It's the oxymoron of the Primal Human Universe. My current take on "Presenting a Case" would be to appeal to a 'child development' school education audience.

      Look, if we're going to "Present A Case" we really must do our research into what's socially acceptable and what's already been agreed "Internationally" before trying to present another "Scientific Paper". Think about the schools. From age two.

      This is not Rocket Science but repression makes it all feel like rocket science because of the "ADD Like Intrusion".

      We're all good thinkers on this blog. If we could collectivise it would be because we can imagine what our own children would need in school from the light shining out of our own Primal Experiences.

      Even our own repressed and addicted insights.

      Think about what we would like for our children in school, all the answers for expanding Primal lie there because we were all "Sent To School" and suffered / benefited from it. Weren't we?

      Paul G.

    6. Well, Richard, I see your points but to me, they are a sort of word game in themselves. Thoughts and the intellect are often the results of those deep feelings. But as well, we are capable of thoughts, without those feelings, or in contradiction to those feelings. Feelings are one way of knowing, and thoughts are another. Both are important. You can love yourself or hate yourself. One can become conceit and delusion, the other can become a self-loathing. Are they not feelings, too?

      We have 2 extremes to work with some mid feeling (2nd level) mixed in. Deep feelings on one end and deep thoughts on the other. Thoughts are often sabotaged by the 1st level. But if the 1st level is brave enough to allow the intellect to process without interference, it might be surprised by the often good results of the thinking 3rd level.

      Lets look at it another way. When we are injured on the 1st level, it sticks and causes huge feelings and creates strong interference within us. Its impact can literally affect our lives and health. But here is the irony.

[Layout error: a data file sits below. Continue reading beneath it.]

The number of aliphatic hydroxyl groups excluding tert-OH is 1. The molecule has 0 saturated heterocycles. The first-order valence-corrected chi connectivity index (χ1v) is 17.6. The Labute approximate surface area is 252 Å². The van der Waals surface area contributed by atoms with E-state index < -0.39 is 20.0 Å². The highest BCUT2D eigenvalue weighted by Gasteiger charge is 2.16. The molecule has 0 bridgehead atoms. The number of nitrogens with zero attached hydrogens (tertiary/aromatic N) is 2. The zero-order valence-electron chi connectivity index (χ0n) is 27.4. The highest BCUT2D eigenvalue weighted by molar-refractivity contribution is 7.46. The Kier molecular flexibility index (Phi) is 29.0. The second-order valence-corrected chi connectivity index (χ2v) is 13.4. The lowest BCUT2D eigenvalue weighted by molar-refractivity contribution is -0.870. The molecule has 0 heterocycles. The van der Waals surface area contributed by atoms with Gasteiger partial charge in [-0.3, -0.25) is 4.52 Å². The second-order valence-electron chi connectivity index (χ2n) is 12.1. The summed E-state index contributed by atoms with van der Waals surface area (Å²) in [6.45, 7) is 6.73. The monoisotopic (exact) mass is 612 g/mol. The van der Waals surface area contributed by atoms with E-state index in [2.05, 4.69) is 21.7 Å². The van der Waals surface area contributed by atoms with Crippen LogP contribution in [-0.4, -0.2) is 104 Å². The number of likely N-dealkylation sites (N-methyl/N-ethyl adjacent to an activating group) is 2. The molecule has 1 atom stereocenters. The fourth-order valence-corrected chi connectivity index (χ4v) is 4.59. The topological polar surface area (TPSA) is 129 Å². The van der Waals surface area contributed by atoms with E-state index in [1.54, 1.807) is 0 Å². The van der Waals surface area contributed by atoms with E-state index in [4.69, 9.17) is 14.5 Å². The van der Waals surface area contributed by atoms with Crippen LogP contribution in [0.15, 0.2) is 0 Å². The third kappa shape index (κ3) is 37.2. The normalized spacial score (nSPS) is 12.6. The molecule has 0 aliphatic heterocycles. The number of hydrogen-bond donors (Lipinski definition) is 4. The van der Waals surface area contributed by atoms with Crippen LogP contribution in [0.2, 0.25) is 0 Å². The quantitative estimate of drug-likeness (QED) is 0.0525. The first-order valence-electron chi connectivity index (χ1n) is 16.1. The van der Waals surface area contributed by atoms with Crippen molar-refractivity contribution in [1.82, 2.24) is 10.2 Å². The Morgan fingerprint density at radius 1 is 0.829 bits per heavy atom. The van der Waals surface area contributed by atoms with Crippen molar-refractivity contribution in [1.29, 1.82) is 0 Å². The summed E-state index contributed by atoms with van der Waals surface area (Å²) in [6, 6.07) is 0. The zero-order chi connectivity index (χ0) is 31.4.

The intellect can also have a huge impact on our lives and outcomes. Choices we make can be a matter of life and death. But thinking will not have the same kind of impact that the 1st level does, internally. But each of those, the 1st and 3rd levels, can result in matters of life and death.

      You and some others seem to completely negate any usefulness or power to the 3rd level. It was as if nature, evolution, or God, made a mistake in ever making an intellect. And so your run other feelings, labeled by some as self-love or self-hatred, as invalid. Whether truly real or not, and by whose definition or not, those feelings can be real, even if they are a result of an errant process of pain.

      Too many words going on here on this subject and not enough thought on feelings. How’s that, huh? Word games produce little, if they start to belittle the feelings of some. Every feeling if valid in some way or another. Any arguments there?

      You’re wrong on 3 and in 4 you turn around and agree that that 1dst line is in control.

      5. The 1st line is never it's own enemy

      You really are the silly one, Paul. Your error is quite self-evident, here.

      6. The 1st line cannot 'learn' anything

      Again, pathetically wrong and needs no explanation to a capable mind.

      Number 7 is still up for debate, which is why I am still here.

      I recommend you read more on the autonomic nervous system which runs all body systems that we are not always aware of. But Malevolent hypnotists can actually change any of those autonomic functions, by command, and produce astounding results, quite contrary to the external senses. Me think that perhaps you have just not read enough or thought enough about it all. That is also why I am here to lend a hand, whether accepted or not.